Siemens AG is seeking developers to create applications for its new Java-enabled mobile phone handset, which is scheduled to hit stores in Germany later this month, followed shortly by launches in other major European markets. The phone will allow users to download and run small programs called applets, from calendars to games.
The company is offering a special "Early Bird" developers' package containing the phone, known as model SL45i, and development tools including Sun Microsystems Inc.'s Forte for Java 3.0 and the Siemens SL45i Software Development Kit, said Stefan Müller, a spokesman for Siemens' Information and Communication Mobile division.
The package costs 650 euros (US$590); the SL45i alone will retail for 1199 marks (US$557), Müller said. Interested developers are invited to register online for the "Developers' Village" at http://www.siemens.com/mobile-partners.
"In principle we're open for all different types of applications that are thinkable, business as well as enterprise applications. We'd be interested in all applications that are offered to us; we'll test them and either reject them or decide we'll accept them for the device, or else we'll give (the developers) contacts to the big network providers," Müller said.
He characterized the SL45i as the world's first Java-enabled GSM (global system for mobile communications) handset. While Nokia Corp. began shipping its Java-enabled Nokia 9210 Communicator in June, that device, a combined phone and PDA (personal digital assistant), weighs in at 244 grams and retails for 6800 Finnish markka (US$1,037), according to a Nokia spokeswoman. By contrast, the SL45i, at 88 grams, is the first Java-enabled "classic" mobile phone, Müller said.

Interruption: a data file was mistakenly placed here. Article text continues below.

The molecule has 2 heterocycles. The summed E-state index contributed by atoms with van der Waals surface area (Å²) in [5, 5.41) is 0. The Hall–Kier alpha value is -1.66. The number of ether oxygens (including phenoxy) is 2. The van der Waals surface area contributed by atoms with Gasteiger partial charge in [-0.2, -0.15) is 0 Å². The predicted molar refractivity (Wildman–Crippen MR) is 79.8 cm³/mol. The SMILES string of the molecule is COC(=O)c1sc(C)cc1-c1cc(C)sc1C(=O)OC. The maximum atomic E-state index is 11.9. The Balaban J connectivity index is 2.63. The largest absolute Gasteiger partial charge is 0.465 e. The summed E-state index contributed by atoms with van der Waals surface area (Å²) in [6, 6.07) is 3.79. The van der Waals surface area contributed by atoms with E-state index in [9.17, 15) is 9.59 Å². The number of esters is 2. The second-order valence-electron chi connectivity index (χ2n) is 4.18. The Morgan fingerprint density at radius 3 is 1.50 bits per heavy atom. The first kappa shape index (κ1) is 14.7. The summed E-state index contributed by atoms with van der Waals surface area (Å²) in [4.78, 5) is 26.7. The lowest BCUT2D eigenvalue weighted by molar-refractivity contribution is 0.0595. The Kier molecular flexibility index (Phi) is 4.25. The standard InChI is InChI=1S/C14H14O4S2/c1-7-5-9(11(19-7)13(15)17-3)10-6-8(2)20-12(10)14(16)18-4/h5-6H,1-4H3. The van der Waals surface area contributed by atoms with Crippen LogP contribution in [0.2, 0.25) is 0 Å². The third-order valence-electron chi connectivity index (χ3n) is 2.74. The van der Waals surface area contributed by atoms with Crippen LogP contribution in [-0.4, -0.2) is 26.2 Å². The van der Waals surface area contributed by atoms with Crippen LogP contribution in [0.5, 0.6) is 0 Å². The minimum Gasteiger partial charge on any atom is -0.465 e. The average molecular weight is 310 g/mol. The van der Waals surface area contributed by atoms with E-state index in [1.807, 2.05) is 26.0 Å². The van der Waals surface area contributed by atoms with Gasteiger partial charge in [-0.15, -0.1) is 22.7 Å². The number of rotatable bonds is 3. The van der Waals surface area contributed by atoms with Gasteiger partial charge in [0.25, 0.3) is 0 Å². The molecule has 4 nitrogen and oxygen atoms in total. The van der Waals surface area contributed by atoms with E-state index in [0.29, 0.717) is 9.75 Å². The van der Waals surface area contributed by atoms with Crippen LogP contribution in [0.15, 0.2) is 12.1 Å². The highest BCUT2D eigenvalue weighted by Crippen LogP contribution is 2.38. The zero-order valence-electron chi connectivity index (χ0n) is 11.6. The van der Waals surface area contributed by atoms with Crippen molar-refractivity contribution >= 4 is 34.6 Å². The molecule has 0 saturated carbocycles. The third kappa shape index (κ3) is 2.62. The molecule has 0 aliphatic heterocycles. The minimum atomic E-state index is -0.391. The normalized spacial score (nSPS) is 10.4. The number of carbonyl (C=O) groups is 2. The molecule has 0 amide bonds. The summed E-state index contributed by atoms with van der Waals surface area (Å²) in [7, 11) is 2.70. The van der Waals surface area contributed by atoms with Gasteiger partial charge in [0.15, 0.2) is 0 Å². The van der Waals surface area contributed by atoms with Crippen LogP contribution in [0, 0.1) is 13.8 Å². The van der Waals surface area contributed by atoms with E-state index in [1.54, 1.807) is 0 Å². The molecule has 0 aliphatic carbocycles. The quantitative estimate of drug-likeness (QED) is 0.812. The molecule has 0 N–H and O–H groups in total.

Nokia, too, is actively courting Java developers, both for the Communicator and for a planned Java-enabled mobile phone, said spokesman Pekka Isosomppi.
"The important thing is these (applications) have to be there already prior to the launch of the terminals; we have the tools for Java developers, even though we don't have any handsets out yet," he said. "You have to have a good lead of six months or so the developers can start familiarizing themselves, so once the handsets hit the market, we're confident there will be lots of applications already available."
Programmers interested in joining Nokia's online developers' community can register at http://www.forum.nokia.com, he said, adding that the company already has some 500,000 developers in its program.
"It's such a simple thing to do; Java is one of the best known computer programming languages today," he said.
Nokia can further draw on its experience marketing Java-enabled phones in Japan, where applications via the iMode wireless Internet service have proven popular since they became available early this year. "We do have a lot of firsthand experience, and the most important lesson is there is a market for this, so there no question about whether these things will be desirable or not," Isosomppi said. "The big question is how to make it available and how to get people access to these systems, how to download and install and use them; there's a lot of work to be done there, but certainly the market is in place."